Africa

Locust swarms: South Sudan latest to be hit by invasion

Locusts Image copyright AFP
Image caption An average swarm can destroy crops sufficient to feed 2,500 people for a year, according to the FAO

Swarms of desert locusts that have been devouring crops and pasture in the East Africa region have spread to South Sudan, the UN food agency says.

Several million South Sudanese are already facing hunger as the country struggles to emerge from a civil war.

The UN has warned that a food crisis could be looming in East Africa if the outbreak is not brought under control.

The US Secretary of State Mike Pompeo has pledged $8m (£6m) to help fight the invasion on his visit to Africa.

Mr Pompeo was speaking after talks with Abiy Ahmed, the prime minister of Ethiopia, which along with Somalia, Kenya and Uganda, has been hit by the pests.

The invasion is the worst infestation in Kenya for 70 years and the worst in Somalia and Ethiopia for 25 years.

Efforts to control the locust infestation have so far not been effective. Aerial spraying of pesticides is the most effective way of fighting the swarms but countries in the region do not have the right resources.

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Media captionHow East Africa is battling devastating locust swarms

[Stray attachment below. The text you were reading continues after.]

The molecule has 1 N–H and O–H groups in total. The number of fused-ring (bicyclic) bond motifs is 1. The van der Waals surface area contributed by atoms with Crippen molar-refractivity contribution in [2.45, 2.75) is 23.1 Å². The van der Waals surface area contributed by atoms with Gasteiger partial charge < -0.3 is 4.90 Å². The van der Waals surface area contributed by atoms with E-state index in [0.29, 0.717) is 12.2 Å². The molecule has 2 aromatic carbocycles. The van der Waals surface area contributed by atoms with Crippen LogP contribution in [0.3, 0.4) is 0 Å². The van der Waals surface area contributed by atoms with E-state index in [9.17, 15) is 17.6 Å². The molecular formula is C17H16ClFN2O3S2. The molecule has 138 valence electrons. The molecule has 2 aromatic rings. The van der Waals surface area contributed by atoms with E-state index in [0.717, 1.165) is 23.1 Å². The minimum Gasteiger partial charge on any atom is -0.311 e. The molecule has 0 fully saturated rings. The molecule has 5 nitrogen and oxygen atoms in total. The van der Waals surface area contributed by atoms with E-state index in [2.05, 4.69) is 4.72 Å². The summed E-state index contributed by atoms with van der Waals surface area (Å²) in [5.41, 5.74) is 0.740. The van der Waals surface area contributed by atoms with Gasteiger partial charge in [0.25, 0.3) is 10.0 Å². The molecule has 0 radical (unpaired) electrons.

There are now fears that the locusts - already in the hundreds of billions - will multiply further.

'Reconnaissance mission'

The Food and Agriculture Organization (FAO) said about 2,000 adult insects had entered South Sudan via Uganda into the southern county of Magwi.

"These are deep yellow, which means that they will be here mostly looking at areas in which they will lay eggs," the AFP news agency quotes FAO South Sudan representative Meshack Malo as saying.

Agriculture Minister Onyoti Adigo Nyikuac said the government was training people to spray.

"Also we need chemicals for spraying and also sprayers. You will also need cars to move while spraying and then later if it becomes worse, we will need aircraft," he said, AFP reports.

About 60% of South Sudan's population is facing food insecurity - and destruction of harvests by locusts could lead to a drop in nutrition levels in children, rights group Save the Children warns.

More world's newest nation, South Sudan:

Even without the locusts, the charity expects that more than 1.3 million children aged under five will suffer from acute malnutrition this year.

The FAO says the insects, which eat their own body weight in food every day, are breeding so fast that numbers could grow 500 times by June.

The UN body last week called on the international community to provide nearly $76m (£58m) to fund the spraying of the affected areas with insecticide.

Somalia has declared a national emergency in response to the crisis.

The Ethiopian government has called for "immediate action" to deal with the problem affecting four of the country's nine states.

Kenya has deployed aircrafts to spray pesticides in several regions and its Agriculture Minister Peter Munya said on Monday that the invasion was "under control".

Meanwhile, Uganda has deployed soldiers to the northern regions to spray pesticides in the affected areas.

The locust swarms entered Africa from Yemen three months ago.

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